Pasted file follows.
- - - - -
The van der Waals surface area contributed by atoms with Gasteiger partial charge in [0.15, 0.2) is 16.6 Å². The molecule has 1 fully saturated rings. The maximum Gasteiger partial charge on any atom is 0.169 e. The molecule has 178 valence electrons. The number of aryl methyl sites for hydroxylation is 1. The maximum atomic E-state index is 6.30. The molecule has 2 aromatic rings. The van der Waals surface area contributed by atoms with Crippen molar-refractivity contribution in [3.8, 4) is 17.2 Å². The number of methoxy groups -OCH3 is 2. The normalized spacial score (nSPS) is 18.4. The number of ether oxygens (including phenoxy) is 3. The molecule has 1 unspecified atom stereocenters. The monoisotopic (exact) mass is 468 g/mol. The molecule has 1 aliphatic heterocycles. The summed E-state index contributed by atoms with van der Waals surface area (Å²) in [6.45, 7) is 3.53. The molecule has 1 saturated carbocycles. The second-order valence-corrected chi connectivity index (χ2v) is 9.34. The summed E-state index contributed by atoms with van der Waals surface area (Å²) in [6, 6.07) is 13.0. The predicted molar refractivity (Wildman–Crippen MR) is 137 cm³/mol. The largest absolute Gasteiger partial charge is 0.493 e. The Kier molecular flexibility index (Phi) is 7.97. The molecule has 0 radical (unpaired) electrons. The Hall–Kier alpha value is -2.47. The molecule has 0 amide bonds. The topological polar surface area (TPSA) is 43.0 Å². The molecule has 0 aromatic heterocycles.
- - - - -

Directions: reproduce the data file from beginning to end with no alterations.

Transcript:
The van der Waals surface area contributed by atoms with Gasteiger partial charge in [0.15, 0.2) is 16.6 Å². The molecule has 1 fully saturated rings. The maximum Gasteiger partial charge on any atom is 0.169 e. The molecule has 178 valence electrons. The number of aryl methyl sites for hydroxylation is 1. The maximum atomic E-state index is 6.30. The molecule has 2 aromatic rings. The van der Waals surface area contributed by atoms with Crippen molar-refractivity contribution in [3.8, 4) is 17.2 Å². The number of methoxy groups -OCH3 is 2. The normalized spacial score (nSPS) is 18.4. The number of ether oxygens (including phenoxy) is 3. The molecule has 1 unspecified atom stereocenters. The monoisotopic (exact) mass is 468 g/mol. The molecule has 1 aliphatic heterocycles. The summed E-state index contributed by atoms with van der Waals surface area (Å²) in [6.45, 7) is 3.53. The molecule has 1 saturated carbocycles. The second-order valence-corrected chi connectivity index (χ2v) is 9.34. The summed E-state index contributed by atoms with van der Waals surface area (Å²) in [6, 6.07) is 13.0. The predicted molar refractivity (Wildman–Crippen MR) is 137 cm³/mol. The largest absolute Gasteiger partial charge is 0.493 e. The Kier molecular flexibility index (Phi) is 7.97. The molecule has 0 radical (unpaired) electrons. The Hall–Kier alpha value is -2.47. The molecule has 0 amide bonds. The topological polar surface area (TPSA) is 43.0 Å². The molecule has 0 aromatic heterocycles.